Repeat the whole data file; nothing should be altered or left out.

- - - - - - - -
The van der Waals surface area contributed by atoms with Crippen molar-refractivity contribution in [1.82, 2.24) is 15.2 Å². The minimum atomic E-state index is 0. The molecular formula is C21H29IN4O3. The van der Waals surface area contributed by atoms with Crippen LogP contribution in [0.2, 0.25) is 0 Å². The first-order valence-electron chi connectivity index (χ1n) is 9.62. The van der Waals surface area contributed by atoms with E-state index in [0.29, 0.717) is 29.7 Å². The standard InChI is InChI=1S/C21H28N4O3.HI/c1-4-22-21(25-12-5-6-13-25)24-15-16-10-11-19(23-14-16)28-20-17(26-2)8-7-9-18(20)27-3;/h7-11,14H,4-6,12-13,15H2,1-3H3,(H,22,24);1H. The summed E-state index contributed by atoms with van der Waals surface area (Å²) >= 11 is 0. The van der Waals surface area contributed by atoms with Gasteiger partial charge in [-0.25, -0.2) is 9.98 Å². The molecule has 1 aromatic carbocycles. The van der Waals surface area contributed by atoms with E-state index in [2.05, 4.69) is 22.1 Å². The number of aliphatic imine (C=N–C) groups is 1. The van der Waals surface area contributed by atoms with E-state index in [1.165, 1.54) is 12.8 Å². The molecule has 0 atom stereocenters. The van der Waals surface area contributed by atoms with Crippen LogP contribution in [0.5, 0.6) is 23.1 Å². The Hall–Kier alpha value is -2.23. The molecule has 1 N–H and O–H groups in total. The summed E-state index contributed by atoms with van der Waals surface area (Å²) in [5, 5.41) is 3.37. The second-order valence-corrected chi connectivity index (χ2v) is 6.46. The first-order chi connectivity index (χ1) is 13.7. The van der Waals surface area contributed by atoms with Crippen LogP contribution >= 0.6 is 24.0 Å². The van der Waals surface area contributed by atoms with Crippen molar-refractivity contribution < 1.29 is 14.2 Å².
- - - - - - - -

The van der Waals surface area contributed by atoms with Crippen molar-refractivity contribution in [1.82, 2.24) is 15.2 Å². The minimum atomic E-state index is 0. The molecular formula is C21H29IN4O3. The van der Waals surface area contributed by atoms with Crippen LogP contribution in [0.2, 0.25) is 0 Å². The first-order valence-electron chi connectivity index (χ1n) is 9.62. The van der Waals surface area contributed by atoms with E-state index in [0.29, 0.717) is 29.7 Å². The standard InChI is InChI=1S/C21H28N4O3.HI/c1-4-22-21(25-12-5-6-13-25)24-15-16-10-11-19(23-14-16)28-20-17(26-2)8-7-9-18(20)27-3;/h7-11,14H,4-6,12-13,15H2,1-3H3,(H,22,24);1H. The summed E-state index contributed by atoms with van der Waals surface area (Å²) >= 11 is 0. The van der Waals surface area contributed by atoms with Gasteiger partial charge in [-0.25, -0.2) is 9.98 Å². The molecule has 1 aromatic carbocycles. The van der Waals surface area contributed by atoms with E-state index in [2.05, 4.69) is 22.1 Å². The number of aliphatic imine (C=N–C) groups is 1. The van der Waals surface area contributed by atoms with E-state index in [1.165, 1.54) is 12.8 Å². The molecule has 0 atom stereocenters. The van der Waals surface area contributed by atoms with Crippen LogP contribution in [0.5, 0.6) is 23.1 Å². The Hall–Kier alpha value is -2.23. The molecule has 1 N–H and O–H groups in total. The summed E-state index contributed by atoms with van der Waals surface area (Å²) in [5, 5.41) is 3.37. The second-order valence-corrected chi connectivity index (χ2v) is 6.46. The first-order chi connectivity index (χ1) is 13.7. The van der Waals surface area contributed by atoms with Crippen LogP contribution >= 0.6 is 24.0 Å². The van der Waals surface area contributed by atoms with Crippen molar-refractivity contribution < 1.29 is 14.2 Å².